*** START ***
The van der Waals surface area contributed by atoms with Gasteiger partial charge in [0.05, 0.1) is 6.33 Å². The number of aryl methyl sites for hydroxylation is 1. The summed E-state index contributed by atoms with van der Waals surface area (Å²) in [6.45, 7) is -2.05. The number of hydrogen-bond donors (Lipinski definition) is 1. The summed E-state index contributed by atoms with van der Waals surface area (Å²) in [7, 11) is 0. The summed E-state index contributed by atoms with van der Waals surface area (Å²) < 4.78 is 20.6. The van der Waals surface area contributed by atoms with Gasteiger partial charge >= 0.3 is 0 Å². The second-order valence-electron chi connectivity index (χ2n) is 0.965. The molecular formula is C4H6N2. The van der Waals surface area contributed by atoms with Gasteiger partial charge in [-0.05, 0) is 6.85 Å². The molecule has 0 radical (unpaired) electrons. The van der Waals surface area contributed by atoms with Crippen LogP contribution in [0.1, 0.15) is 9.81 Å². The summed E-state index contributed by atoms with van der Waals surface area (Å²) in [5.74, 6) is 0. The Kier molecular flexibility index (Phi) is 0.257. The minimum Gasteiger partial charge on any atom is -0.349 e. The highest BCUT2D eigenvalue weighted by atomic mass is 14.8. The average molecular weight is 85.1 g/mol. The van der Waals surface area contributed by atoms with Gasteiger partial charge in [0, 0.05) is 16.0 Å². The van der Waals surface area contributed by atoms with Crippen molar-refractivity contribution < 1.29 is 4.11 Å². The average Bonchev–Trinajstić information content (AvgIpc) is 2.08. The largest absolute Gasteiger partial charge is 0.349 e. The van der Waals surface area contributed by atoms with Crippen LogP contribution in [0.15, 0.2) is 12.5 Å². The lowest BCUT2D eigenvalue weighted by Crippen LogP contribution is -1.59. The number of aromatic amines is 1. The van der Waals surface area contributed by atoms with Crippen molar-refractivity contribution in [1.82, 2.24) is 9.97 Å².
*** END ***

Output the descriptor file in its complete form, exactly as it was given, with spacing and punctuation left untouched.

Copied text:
The van der Waals surface area contributed by atoms with Gasteiger partial charge in [0.05, 0.1) is 6.33 Å². The number of aryl methyl sites for hydroxylation is 1. The summed E-state index contributed by atoms with van der Waals surface area (Å²) in [6.45, 7) is -2.05. The number of hydrogen-bond donors (Lipinski definition) is 1. The summed E-state index contributed by atoms with van der Waals surface area (Å²) in [7, 11) is 0. The summed E-state index contributed by atoms with van der Waals surface area (Å²) < 4.78 is 20.6. The van der Waals surface area contributed by atoms with Gasteiger partial charge >= 0.3 is 0 Å². The second-order valence-electron chi connectivity index (χ2n) is 0.965. The molecular formula is C4H6N2. The van der Waals surface area contributed by atoms with Gasteiger partial charge in [-0.05, 0) is 6.85 Å². The molecule has 0 radical (unpaired) electrons. The van der Waals surface area contributed by atoms with Crippen LogP contribution in [0.1, 0.15) is 9.81 Å². The summed E-state index contributed by atoms with van der Waals surface area (Å²) in [5.74, 6) is 0. The Kier molecular flexibility index (Phi) is 0.257. The minimum Gasteiger partial charge on any atom is -0.349 e. The highest BCUT2D eigenvalue weighted by atomic mass is 14.8. The average molecular weight is 85.1 g/mol. The van der Waals surface area contributed by atoms with Gasteiger partial charge in [0, 0.05) is 16.0 Å². The van der Waals surface area contributed by atoms with Crippen molar-refractivity contribution < 1.29 is 4.11 Å². The average Bonchev–Trinajstić information content (AvgIpc) is 2.08. The largest absolute Gasteiger partial charge is 0.349 e. The van der Waals surface area contributed by atoms with Crippen LogP contribution in [0.15, 0.2) is 12.5 Å². The lowest BCUT2D eigenvalue weighted by Crippen LogP contribution is -1.59. The number of aromatic amines is 1. The van der Waals surface area contributed by atoms with Crippen molar-refractivity contribution in [1.82, 2.24) is 9.97 Å².